Saturday, January 16, 2010

It is all trivial

I could not get in the mood to write this week.

Between the earthquake in Haiti and the untimely death of a ex-student's father, I felt that anything that I wrote would be trivial compared to the pain and suffering of so many.

Though we feel assaulted and pained by the images we see on the news, we will never know how horrible conditions are in Haiti.   We aren't bearing witness to the sounds of suffering, the stench of the dead and dying, the despair of those who have no water, food, or medical help. And THEN to hear the comments made by those such as Rush Limbaugh and others....who have gone over the top to show the  world what stupid, ignorant,  disrespectful, and morally irresponsible human beings they are.   
I hope they don't call themselves Christians.  Yes -  I am angry.

I  searched for an organization that would accept a donation through Paypal.  Many that I had links to only took credit cards, which is a no-go for me these days. I found  the  Avaaz Foundation.  I made the first of my donations, and will be listing some lovely antique botanical prints  on eBay - and 20% of what I make will go to Doctor's Without Borders.  I can't do much more as Paypal and eBay take their fees, and I need to make some money to keep the studio bills paid, but every bit that we can do is a part of giving to our brothers and sisters in need.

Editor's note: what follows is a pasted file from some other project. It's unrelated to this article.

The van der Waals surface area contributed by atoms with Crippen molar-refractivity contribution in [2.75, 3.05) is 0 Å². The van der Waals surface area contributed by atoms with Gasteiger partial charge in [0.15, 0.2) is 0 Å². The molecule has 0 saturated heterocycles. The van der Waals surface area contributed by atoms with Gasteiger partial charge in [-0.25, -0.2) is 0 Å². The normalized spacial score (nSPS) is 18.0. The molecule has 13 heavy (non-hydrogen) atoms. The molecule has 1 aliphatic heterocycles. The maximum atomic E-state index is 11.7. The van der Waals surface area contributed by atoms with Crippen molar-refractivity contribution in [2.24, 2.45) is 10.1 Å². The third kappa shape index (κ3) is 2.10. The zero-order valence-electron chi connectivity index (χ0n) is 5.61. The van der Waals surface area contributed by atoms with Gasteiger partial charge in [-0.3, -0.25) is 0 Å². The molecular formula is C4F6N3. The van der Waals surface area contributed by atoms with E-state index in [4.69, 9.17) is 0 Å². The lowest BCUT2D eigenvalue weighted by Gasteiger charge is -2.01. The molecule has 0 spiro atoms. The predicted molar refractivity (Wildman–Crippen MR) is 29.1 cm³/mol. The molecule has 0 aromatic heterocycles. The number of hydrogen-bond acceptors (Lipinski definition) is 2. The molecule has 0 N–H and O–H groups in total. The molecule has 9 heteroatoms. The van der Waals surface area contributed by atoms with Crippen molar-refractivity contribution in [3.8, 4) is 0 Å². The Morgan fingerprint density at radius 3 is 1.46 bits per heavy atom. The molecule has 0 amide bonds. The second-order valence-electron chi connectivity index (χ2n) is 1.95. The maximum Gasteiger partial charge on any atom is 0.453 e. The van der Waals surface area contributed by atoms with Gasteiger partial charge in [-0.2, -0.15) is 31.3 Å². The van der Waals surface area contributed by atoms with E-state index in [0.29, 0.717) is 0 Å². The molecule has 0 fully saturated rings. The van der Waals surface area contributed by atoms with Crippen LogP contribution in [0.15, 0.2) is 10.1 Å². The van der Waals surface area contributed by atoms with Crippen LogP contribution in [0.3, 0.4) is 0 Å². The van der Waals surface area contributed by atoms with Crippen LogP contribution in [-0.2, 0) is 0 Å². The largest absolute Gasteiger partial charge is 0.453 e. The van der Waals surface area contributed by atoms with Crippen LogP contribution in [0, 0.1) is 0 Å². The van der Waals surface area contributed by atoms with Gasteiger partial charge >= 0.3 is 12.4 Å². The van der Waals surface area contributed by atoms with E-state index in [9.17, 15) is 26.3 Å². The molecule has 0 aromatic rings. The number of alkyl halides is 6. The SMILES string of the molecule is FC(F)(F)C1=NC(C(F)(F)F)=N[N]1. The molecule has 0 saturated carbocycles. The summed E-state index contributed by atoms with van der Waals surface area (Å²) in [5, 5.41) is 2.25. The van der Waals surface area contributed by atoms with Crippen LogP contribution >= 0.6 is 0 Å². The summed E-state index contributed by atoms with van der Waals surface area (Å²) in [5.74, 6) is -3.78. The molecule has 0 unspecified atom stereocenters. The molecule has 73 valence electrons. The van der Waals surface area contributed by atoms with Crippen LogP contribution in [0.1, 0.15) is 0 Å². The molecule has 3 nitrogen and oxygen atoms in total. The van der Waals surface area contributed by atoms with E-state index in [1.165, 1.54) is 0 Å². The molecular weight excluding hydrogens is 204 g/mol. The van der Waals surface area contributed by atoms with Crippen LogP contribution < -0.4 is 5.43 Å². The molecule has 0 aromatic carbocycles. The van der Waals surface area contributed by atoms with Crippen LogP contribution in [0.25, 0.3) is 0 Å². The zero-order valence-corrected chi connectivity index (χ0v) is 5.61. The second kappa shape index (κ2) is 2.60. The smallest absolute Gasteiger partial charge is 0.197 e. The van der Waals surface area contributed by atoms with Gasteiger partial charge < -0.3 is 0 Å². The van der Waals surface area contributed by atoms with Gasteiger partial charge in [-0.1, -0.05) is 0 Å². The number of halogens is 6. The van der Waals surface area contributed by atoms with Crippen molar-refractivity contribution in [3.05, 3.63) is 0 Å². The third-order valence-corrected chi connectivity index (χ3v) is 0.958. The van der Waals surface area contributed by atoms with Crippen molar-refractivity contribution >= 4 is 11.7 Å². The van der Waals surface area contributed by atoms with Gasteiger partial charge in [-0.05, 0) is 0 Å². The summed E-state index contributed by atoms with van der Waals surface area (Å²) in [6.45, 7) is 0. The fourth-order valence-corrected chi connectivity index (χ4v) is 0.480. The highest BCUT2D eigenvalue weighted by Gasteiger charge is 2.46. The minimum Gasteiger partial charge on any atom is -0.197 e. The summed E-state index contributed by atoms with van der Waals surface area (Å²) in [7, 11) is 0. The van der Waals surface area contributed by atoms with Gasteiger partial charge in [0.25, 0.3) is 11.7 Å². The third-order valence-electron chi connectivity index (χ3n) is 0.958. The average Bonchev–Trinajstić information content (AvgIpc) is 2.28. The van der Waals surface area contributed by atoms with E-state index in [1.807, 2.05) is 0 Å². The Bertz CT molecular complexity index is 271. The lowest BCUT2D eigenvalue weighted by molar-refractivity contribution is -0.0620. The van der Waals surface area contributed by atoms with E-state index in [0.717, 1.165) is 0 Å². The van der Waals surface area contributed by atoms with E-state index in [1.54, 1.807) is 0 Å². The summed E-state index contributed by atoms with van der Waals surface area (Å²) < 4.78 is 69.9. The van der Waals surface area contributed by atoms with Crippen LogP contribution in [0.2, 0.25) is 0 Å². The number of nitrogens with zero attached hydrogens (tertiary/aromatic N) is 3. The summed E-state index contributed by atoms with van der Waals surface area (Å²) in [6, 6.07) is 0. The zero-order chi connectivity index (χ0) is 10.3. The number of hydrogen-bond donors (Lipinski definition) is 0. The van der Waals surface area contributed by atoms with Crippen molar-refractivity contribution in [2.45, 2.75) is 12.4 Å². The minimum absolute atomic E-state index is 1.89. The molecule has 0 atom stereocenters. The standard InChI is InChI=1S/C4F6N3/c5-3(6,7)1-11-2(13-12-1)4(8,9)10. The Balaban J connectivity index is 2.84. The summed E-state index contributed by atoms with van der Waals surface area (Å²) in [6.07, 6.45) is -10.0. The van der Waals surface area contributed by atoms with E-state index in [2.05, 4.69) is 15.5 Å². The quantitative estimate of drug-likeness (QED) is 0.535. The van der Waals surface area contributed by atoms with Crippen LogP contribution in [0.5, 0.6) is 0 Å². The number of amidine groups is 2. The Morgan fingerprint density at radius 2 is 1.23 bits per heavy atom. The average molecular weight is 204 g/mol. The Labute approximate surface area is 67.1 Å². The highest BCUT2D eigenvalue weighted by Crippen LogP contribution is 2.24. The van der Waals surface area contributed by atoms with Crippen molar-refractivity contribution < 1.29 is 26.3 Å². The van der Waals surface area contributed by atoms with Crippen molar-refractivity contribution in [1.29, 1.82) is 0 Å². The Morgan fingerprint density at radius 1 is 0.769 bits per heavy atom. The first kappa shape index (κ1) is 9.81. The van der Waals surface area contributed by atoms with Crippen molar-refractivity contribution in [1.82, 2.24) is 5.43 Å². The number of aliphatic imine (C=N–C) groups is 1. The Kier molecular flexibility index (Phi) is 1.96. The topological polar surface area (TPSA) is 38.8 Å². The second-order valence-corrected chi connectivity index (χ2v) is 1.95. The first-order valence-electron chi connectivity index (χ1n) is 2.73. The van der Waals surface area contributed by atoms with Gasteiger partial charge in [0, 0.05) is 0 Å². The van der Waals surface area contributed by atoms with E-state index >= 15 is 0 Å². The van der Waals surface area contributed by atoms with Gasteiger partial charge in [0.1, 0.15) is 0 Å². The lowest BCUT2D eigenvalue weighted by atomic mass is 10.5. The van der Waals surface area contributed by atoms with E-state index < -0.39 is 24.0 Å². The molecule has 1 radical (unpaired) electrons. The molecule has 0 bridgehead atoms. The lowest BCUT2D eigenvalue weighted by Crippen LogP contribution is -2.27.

The funeral was for the father of a student that I am very close with.  She is one of the success stories and a teacher's dream and is in her first year at St. Rose College.  She emailed me the morning after he passed away,  and asked if I would come to the wake and funeral with a few other staff from the school.

I was her age when I lost my father.  I was in my first year of college.  The pain of those times still smarts if I think about it too much, which I have a tendency to do when I go to funerals.  Overthink things, dwell on morbid memories, project things.  Then I remember the law of attraction, and I promptly stop..

Back to the funeral... the priest gave a wonderful sermon  about how material goods and people are gifts from God...and we should enjoy them and be grateful for the time that we have those wonderful gifts.  It was a soothing thought, and it brings one right back to the necessity of living in the present and enjoying the gifts that we have.  Problem is, that concept  is something learned with life experience I fear, and some of us never quite get it before it is time for us to depart the human body.  I am trying like hell to "get it" and "practice it", whatever "it" is, but I suspect it has a lot to do with love, compassion, respect, concepts you do NOT know about Mr. Limbaugh.

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